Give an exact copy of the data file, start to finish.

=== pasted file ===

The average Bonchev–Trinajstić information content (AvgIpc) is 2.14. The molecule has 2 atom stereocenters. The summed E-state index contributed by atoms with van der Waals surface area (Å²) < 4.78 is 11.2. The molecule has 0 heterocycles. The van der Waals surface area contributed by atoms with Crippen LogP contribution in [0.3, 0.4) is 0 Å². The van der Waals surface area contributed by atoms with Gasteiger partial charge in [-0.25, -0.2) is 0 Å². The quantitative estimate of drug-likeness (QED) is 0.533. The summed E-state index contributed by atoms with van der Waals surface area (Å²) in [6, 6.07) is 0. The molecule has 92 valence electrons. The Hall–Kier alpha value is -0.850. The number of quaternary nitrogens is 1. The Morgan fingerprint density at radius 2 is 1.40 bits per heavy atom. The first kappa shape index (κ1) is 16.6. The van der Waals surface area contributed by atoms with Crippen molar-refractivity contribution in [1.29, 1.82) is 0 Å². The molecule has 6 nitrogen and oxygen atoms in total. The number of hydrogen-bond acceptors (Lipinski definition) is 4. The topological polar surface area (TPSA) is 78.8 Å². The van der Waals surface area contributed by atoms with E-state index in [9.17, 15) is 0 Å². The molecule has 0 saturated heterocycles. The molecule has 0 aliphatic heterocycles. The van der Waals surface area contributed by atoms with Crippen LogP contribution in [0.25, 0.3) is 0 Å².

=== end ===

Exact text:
The average Bonchev–Trinajstić information content (AvgIpc) is 2.14. The molecule has 2 atom stereocenters. The summed E-state index contributed by atoms with van der Waals surface area (Å²) < 4.78 is 11.2. The molecule has 0 heterocycles. The van der Waals surface area contributed by atoms with Crippen LogP contribution in [0.3, 0.4) is 0 Å². The van der Waals surface area contributed by atoms with Gasteiger partial charge in [-0.25, -0.2) is 0 Å². The quantitative estimate of drug-likeness (QED) is 0.533. The summed E-state index contributed by atoms with van der Waals surface area (Å²) in [6, 6.07) is 0. The molecule has 92 valence electrons. The Hall–Kier alpha value is -0.850. The number of quaternary nitrogens is 1. The Morgan fingerprint density at radius 2 is 1.40 bits per heavy atom. The first kappa shape index (κ1) is 16.6. The van der Waals surface area contributed by atoms with Crippen molar-refractivity contribution in [1.29, 1.82) is 0 Å². The molecule has 6 nitrogen and oxygen atoms in total. The number of hydrogen-bond acceptors (Lipinski definition) is 4. The topological polar surface area (TPSA) is 78.8 Å². The van der Waals surface area contributed by atoms with E-state index in [9.17, 15) is 0 Å². The molecule has 0 saturated heterocycles. The molecule has 0 aliphatic heterocycles. The van der Waals surface area contributed by atoms with Crippen LogP contribution in [0.25, 0.3) is 0 Å².